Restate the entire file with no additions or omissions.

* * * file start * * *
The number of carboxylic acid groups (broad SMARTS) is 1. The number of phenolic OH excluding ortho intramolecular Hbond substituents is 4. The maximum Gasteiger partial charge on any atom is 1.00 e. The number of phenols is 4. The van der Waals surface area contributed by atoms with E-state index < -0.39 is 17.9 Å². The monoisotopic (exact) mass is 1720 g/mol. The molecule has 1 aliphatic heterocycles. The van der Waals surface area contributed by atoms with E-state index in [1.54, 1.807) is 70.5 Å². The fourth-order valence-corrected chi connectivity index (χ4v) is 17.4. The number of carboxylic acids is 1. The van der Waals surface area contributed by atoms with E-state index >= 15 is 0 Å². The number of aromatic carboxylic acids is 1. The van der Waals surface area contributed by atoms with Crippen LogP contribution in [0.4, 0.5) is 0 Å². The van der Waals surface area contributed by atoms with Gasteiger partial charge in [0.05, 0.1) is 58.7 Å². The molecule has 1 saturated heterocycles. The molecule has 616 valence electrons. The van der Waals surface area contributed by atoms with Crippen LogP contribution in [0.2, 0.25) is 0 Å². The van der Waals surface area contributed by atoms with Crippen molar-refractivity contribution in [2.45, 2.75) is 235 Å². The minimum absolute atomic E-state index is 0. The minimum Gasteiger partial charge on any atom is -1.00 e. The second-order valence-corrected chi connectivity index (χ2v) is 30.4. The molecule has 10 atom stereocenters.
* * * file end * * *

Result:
The number of carboxylic acid groups (broad SMARTS) is 1. The number of phenolic OH excluding ortho intramolecular Hbond substituents is 4. The maximum Gasteiger partial charge on any atom is 1.00 e. The number of phenols is 4. The van der Waals surface area contributed by atoms with E-state index < -0.39 is 17.9 Å². The monoisotopic (exact) mass is 1720 g/mol. The molecule has 1 aliphatic heterocycles. The van der Waals surface area contributed by atoms with E-state index in [1.54, 1.807) is 70.5 Å². The fourth-order valence-corrected chi connectivity index (χ4v) is 17.4. The number of carboxylic acids is 1. The van der Waals surface area contributed by atoms with E-state index >= 15 is 0 Å². The number of aromatic carboxylic acids is 1. The van der Waals surface area contributed by atoms with Crippen LogP contribution in [0.4, 0.5) is 0 Å². The van der Waals surface area contributed by atoms with Gasteiger partial charge in [0.05, 0.1) is 58.7 Å². The molecule has 1 saturated heterocycles. The molecule has 616 valence electrons. The van der Waals surface area contributed by atoms with Crippen LogP contribution in [0.2, 0.25) is 0 Å². The van der Waals surface area contributed by atoms with Crippen molar-refractivity contribution in [2.45, 2.75) is 235 Å². The minimum absolute atomic E-state index is 0. The minimum Gasteiger partial charge on any atom is -1.00 e. The second-order valence-corrected chi connectivity index (χ2v) is 30.4. The molecule has 10 atom stereocenters.